We're pleasantly snowed in today, and during my morning coffee and reading, a footnote led me off to my attic bookcases and Owen Barfield. I was thumbing through The Rediscovery of Meaning, Barfield's 1977 collection of essays, and landed on "The Coming Trauma of Materialism."
Barfield was an eloquent opponent of reductionism and its effects on society. I had not read him in years however, and about halfway through this essay I stopped short at this pothole:
This paragraph could've been written last week by almost any one of the flaks at several conservative think tanks or journals. Rhetorical juice spectacularly innocent of any acquaintance with scientific facts.
But it is a long step from an eccentric professor's study with the doors shut to the popular cheap edition of the Origin of Species. Is the surface quite so solid as it looks through the media? According to the Los Angeles Times in October last, an Indiana professor of anthropology criticized his colleagues sharply for declaring "as a fact" that man descended from apelike creatures and suggested that they did so "for fear of not being declared serious scholars or of being rejected from serious academic circles." George MacBeth's Darwin Retried (1971), which is not the only radical critique in the English language published in the last two or three years, consists almost entirely of the quoted utterances of contemporary biologists ranging from Sir Julian Huxley (on television): "The first point to make about Darwin's theory is that it is no longer a theory but a fact" to Professor Ernst Mayr of Harvard: "The basic theory is in many instances hardly more than a postulate." Divergence of opinion on subsidiary details is not less striking; and the book leaves one with a startling impression of head-on conflicts of opinion and a state of general disarray in the citadel, which do not suggest that the garrison is particularly well-equipped to withstand a daylight assault from pure reason.
I don't mind saying this has depressed me, for it's evident that Barfield as much as anyone else who was a conservative in the 1970s, was taken in by the romantic notion that Darwin's theory was really a house of cards about to collapse.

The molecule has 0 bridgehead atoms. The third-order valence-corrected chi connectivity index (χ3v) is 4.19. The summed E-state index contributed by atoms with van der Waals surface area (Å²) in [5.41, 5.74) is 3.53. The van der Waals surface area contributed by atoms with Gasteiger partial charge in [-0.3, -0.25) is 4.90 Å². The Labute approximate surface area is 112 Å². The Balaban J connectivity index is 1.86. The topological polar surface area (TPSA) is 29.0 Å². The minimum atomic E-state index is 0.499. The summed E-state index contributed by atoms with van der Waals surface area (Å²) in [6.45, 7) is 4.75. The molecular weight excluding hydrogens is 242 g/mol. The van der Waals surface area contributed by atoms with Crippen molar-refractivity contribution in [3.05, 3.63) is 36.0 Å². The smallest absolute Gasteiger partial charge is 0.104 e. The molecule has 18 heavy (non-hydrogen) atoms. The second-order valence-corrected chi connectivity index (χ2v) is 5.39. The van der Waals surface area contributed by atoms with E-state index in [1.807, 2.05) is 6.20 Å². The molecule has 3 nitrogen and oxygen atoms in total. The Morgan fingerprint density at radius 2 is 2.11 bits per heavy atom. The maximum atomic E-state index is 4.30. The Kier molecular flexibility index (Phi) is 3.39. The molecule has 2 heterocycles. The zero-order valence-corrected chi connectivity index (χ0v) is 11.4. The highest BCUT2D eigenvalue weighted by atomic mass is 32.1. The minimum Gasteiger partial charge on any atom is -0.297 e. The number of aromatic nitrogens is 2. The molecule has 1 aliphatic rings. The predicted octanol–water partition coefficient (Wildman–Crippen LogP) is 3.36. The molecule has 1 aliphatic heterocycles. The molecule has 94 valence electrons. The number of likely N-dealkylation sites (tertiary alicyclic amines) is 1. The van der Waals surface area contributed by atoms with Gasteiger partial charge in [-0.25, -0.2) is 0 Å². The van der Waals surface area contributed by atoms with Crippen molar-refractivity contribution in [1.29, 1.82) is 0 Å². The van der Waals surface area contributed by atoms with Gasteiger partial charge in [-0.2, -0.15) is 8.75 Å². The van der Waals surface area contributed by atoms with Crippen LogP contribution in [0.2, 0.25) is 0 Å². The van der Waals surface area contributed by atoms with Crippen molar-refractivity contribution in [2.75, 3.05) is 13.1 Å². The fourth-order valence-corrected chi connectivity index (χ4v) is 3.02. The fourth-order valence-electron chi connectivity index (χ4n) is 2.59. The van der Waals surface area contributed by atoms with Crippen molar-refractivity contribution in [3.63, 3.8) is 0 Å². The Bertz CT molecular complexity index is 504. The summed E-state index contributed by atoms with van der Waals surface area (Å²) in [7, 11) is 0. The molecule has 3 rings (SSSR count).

Note by the way that Darwin Retried was written by a lawyer (Norman MacBeth, not George), and if you look at the table of contents, it bears more than a passing resemblance to another lawyer's more recent vaunted tome, Darwin on Trial. Happily, the former is out of print.
Note what else has not changed in 30 years:
1. The assumption that scientific academia is a garrison of correct thought. (i.e. what's true in English departments must also therefore be true of science departments.) 2. That the suggestion of differing viewpoints in science is punishable by banishment. And that 3. Darwin's theory doesn't have a leg to stand on, based on selective quotes from aged specialists taken out of context.
One expects this kind of depressing swill from murmurantes like Bethell and Gilder. (I couldn't resist that one, I've also just rediscovered one of St. Thomas's gems: "There is no contradiction in affirming that a thing was created and also that it was never non-existent" from De aeternitate mundi contra murmurantes. You gotta love St. Thomas: "Hey you. Yeah, you, murmurante, what the hell are you talking about?") But still, it was disheartening to rediscover it in Barfield of all people. It makes me question now how seriously I should read him on the other subjects.
That now, 30 years later, amongst an increasingly aged and ossified 'thinking class' of conservatives in institutes and at journals, the same unexamined rhetoric is routinely regurgitated is not a matter for inspiration.
And then they wonder why most college students majoring in science are liberal?